Groups and Boundaries
   Hyper-Productivity or Autocatalysis
   Scale Symmetry: Patterns Big and Small
   How to Grow: More or Bigger?
   Reflection and Action

13 How to Grow Structure
   About Environment, Products, Size, and People
   Consider Specialization First…
   …And Generalization Second
   Widen People’s Job Titles
   Cultivate Informal Leadership
   Watch Team Boundaries
   The Optimal Team Size Is 5 (Maybe)
   Functional Teams versus Cross-Functional Teams
   Two Design Principles
   Choose Your Organizational Style
   Turn Each Team into a Little Value Unit
   Move Stuff out to Separate Teams
   Move Stuff up to Separate Layers
   How Many Managers Does It Take to Change an Organization?
   Create a Hybrid Organization
   The Anarchy Is Dead, Long Live the Panarchy
   Have No Secrets
   Make Everything Visible
   Connect People
   Aim for Adaptability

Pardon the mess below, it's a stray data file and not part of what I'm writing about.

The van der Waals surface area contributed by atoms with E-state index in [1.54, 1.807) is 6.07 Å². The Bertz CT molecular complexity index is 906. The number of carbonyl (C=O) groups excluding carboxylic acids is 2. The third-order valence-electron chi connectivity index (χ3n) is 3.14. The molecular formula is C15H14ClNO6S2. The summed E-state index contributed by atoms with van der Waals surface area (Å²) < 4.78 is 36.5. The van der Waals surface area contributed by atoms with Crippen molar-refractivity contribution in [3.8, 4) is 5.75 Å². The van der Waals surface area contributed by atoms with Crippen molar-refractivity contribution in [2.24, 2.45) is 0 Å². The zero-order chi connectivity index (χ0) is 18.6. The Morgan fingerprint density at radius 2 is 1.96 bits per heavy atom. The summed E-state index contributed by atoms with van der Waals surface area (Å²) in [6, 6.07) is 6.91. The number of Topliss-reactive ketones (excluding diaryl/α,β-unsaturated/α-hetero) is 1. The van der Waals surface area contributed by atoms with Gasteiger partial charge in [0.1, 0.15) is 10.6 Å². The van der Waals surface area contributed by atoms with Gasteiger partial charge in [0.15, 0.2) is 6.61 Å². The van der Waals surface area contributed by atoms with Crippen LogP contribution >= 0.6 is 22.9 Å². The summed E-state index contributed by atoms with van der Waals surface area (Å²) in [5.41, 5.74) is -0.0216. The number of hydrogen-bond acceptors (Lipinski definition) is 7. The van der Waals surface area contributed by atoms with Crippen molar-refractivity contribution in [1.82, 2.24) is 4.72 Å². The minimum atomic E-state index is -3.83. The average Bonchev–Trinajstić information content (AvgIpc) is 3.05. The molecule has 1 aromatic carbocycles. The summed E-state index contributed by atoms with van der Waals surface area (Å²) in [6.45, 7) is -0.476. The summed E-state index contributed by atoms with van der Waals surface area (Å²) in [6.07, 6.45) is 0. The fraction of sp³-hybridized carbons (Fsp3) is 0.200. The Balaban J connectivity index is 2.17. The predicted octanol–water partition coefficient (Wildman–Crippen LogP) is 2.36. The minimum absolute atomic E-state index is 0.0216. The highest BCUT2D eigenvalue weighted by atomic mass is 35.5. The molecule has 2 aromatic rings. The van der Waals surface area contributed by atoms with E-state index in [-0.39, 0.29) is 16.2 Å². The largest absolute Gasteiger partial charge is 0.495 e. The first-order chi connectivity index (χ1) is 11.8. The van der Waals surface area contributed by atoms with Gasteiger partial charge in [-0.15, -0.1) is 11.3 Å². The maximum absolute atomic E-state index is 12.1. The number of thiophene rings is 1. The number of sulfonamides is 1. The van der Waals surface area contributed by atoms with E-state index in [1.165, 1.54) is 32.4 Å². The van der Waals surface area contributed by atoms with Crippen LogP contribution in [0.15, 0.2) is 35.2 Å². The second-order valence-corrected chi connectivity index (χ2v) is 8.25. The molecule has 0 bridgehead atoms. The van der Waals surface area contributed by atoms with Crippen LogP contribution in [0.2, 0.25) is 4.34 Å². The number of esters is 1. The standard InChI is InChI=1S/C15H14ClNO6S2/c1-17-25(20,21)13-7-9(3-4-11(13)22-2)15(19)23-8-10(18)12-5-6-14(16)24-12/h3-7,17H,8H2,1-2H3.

Reflection and Action

14 The Landscape of Change
   The Environment Is Not “Out There”
   The Fear of Uncertainty
   Laws of Change
   Every Product Is a Success…Until It Fails
   Success and Fitness: It’s All Relative
   How to Embrace Change
   Adaptation, Exploration, Anticipation
   The Red Queen’s Race
   Can We Measure Complexity?
   Are Products Getting More Complex?
   The Shape of Things: Phase Space
   Attractors and Convergence
   Stability and Disturbances
   Fitness Landscapes
   Shaping the Landscape
   Directed versus Undirected Adaptation
   Reflection and Action

15 How to Improve Everything
   Linear versus Nonlinear Improvement
   Know Where You Are
   Travel Tips for Wobbly Landscapes
   Change the Environment, Summon the Mountain